The most common type of discrete cosine transform (DCT-II) is defined as \begin{align} X_k&=\sum_{n=0}^{N-1}x_n\cdot \cos\left(\frac{\pi}{N}\left(n+\frac{1}{2}\right)\cdot k\right)&\text{where }& k=0,1,...,N-1 \end{align} (c. f. https://en.wikipedia.org/wiki/Discrete_cosine_transform)

My problem is that I just don't get what that phase shift of $\frac{1}{2}$ is for. In the paper introducing the DCT-II it was just defined that way, seemingly because the authors wanted to link it to Chebyshev polynomials. That analogy may be neat, but what are the actual benefits of the phase shift?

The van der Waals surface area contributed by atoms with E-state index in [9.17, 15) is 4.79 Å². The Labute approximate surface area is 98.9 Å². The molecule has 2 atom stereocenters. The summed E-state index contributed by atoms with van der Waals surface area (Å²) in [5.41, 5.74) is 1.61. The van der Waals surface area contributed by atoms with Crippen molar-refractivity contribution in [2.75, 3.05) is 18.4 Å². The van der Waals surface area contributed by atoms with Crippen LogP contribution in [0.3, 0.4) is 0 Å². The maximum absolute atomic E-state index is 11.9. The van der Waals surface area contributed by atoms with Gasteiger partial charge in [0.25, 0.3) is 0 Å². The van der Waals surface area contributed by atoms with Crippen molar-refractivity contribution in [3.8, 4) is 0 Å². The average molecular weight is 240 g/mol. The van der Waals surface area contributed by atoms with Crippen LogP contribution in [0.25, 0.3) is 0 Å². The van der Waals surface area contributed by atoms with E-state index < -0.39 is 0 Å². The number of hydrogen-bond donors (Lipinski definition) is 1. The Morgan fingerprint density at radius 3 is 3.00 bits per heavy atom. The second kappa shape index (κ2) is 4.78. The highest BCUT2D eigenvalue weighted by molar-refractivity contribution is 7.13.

For all I can say, we might as well leave it out. But obviously, there must be something to it since it is still used today. Sadly all the books I've consulted just give the definition of the DCT without justifying the phase shift. Could someone explain or point me to a good source?


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I think that phase shift is what causes the DCT-II to have different boundary properties compared to the DCT-I, as shown on the DCT Wikipedia page. It means that it is even around $n=-1/2$ and $N-1/2$. I suspect that this helps it to be sparser, and might also be important for other applications.


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